With national unemployment rates hovering just below 10%, it’s hard to blame them; hard-working citizens and voters have been laid off in droves as the country’s supply of loanable funds collapsed, shrinking not only demand for goods, but also the ability of businesses to expand on credit and continue to hire employees.
Numerous solutions to this problem have been proposed, ranging from tax cuts to expanding the money supply to using government funds to create new jobs for unemployed workers, all of which have been pursued to some extent.
But where do jobs really come from, and how do we as a society really reduce poverty?
Theoretically, the government could print enough money to employ 100% of the workforce in some capacity or another, but this does not mean that we as a nation would be any better off than before. Sure, everyone would receive a paycheck and have a job to go to in the morning (perhaps building another infamous “bridge to nowhere”), but the actual amount of wealth produced and divided up by society would not necessarily increase.
In other words, all we get is inflation: everyone would have plenty of money, but the quantity of basic necessities available for purchase would remain unchanged. Poverty is in fact reduced when a society employs people in useful positions that are able to raise the standard of living and efficiency of all those around them.
Through educated workers, better technology, and specialization, we are able to create more with less, making it easier to obtain basic amenities like food, clean water, and proper shelter. This in turn frees up time and labor for everyone; a carpenter who can turn on his kitchen tap can build more homes than one who has to spend time and effort drawing water from a well every day.
As humans became better and better at providing for themselves, however, the ability for us to specialize and be productive in different fields began to increase. At least in the long run, these increases in productivity are what bring gainful employment to a community.
The current focus on employment is certainly an important consideration, particularly in the short run, but long term considerations need to address the root of society’s issues with poverty, not just outward appearances. Military spending can be a particularly pernicious source of jobs specifically because its benefits are so hard to measure and its propensity for expansion are limitless.
To be sure, national defense is a valuable commodity that directly contributes to the well-being of a nation; in many ways it is the very basis of government that preserves the integrity of the rest of the system. At the same time, however, it is never immediately obvious how much military is enough.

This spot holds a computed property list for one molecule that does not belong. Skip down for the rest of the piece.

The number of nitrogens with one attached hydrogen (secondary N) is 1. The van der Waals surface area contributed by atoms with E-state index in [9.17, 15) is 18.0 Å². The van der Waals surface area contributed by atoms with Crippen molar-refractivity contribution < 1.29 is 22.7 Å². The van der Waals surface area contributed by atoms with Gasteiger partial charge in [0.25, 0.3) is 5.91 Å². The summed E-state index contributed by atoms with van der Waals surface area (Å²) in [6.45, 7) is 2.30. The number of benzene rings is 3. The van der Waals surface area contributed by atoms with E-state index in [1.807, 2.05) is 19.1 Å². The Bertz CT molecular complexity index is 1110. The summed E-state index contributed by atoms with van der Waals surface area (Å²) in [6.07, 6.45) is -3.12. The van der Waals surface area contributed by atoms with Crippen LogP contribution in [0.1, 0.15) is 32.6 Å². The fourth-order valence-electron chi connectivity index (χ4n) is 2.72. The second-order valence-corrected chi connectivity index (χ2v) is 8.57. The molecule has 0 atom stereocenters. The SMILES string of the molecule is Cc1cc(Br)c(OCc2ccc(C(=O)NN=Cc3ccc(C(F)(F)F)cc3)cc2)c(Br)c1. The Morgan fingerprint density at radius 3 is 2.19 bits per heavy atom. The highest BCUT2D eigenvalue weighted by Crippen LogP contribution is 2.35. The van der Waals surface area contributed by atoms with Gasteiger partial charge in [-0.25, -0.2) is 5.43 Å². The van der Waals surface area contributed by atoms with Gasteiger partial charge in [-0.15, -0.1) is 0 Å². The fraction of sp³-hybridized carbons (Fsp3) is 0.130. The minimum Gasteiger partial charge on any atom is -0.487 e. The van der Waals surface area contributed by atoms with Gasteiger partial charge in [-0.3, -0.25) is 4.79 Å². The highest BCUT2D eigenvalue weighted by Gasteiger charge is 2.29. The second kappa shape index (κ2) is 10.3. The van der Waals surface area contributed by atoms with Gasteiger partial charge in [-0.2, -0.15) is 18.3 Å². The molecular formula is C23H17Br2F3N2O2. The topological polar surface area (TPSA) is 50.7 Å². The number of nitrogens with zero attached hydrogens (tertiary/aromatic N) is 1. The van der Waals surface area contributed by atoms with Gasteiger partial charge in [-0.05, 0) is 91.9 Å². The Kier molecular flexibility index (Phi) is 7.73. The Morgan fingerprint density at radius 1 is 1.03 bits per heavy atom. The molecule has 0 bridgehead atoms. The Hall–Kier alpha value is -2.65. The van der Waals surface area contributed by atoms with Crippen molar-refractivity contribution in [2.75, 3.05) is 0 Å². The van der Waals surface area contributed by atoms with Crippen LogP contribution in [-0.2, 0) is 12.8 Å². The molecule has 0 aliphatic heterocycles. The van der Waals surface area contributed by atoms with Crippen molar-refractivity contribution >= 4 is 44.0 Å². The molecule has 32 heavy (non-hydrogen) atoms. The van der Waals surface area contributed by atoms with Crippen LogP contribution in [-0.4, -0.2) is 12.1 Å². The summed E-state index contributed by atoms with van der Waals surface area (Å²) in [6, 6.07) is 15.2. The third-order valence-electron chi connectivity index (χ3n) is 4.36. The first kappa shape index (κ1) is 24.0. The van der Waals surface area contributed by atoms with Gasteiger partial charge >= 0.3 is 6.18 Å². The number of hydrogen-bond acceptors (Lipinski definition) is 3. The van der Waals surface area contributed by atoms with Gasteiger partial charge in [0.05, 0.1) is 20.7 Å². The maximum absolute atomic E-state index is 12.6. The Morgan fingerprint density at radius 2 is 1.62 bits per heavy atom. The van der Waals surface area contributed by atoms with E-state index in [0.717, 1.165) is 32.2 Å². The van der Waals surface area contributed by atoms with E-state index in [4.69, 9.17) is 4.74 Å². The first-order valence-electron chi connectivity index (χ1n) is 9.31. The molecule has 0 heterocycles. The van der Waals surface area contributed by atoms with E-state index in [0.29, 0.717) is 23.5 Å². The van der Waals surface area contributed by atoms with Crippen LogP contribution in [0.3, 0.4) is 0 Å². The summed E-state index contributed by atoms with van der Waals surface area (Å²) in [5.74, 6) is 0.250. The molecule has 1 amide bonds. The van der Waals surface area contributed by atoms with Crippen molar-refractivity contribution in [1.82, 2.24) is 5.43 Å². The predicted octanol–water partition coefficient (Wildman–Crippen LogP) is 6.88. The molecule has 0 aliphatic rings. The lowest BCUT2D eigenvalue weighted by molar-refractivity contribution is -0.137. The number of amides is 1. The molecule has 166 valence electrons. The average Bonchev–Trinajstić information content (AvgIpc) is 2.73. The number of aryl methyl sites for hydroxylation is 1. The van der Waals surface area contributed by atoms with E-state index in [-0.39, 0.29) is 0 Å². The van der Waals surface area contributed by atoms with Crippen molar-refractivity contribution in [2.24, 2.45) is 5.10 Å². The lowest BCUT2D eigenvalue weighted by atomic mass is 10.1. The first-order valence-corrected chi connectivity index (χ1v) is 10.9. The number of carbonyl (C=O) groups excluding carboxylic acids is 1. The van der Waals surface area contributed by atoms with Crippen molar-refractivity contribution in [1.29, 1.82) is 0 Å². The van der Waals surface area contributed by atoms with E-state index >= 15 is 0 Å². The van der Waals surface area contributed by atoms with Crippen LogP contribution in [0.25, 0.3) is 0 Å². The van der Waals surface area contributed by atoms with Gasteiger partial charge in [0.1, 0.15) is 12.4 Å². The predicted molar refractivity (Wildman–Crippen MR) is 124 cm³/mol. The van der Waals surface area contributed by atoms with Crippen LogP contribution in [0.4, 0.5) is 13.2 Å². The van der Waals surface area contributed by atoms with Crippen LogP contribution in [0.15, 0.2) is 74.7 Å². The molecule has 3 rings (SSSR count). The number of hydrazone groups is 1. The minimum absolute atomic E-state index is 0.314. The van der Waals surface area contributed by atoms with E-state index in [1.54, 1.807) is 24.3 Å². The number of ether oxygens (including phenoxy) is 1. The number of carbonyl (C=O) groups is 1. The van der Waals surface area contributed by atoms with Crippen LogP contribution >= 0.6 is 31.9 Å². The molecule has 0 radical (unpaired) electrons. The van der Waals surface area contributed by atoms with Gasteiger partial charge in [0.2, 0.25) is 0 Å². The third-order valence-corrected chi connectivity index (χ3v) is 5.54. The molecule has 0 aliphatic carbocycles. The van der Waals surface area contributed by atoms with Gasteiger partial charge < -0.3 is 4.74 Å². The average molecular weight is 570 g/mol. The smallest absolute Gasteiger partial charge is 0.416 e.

Particularly in an arms race, infinite quantities of labor and resources can go into producing new and better weapons without actually improving anyone’s quality of life; hence the past SALT I and II ballistic missile bans between the U.S. and the Soviet Union that prevented the two nations from going broke trying to out gun one another.
Again, these weapons projects would have employed plenty of people, but would have done little to actually ease the overall community’s economic problems.
Politicians continue to trumpet the merits of similarly wasteful projects based purely on job creation, however. During the recent federal debate over $1.75 billion in additional funding for the F-22 “Raptor” fighter jet, Hawaii Sen. Dan Inouye did not even bother to defend the project based on its dubious defense merits, but rather on the basis of Sen. Dodd’s assertion that the project would create “at least 25,000 direct jobs” across the nation.
Such thinking begs the question, however, as to whether or not these jobs actually reduce poverty by increasing our society’s overall wealth, or simply further divide already scarce resources to produce something that gives no real net benefit in wealth.
Ultimately, voters as a group should be wary of politicians promising jobs out of thin air: employment is important, but in the end only truly useful productivity can ease our country’s economic burdens.
DAVID JARESS is an intern with the Grassroot Institute of Hawaii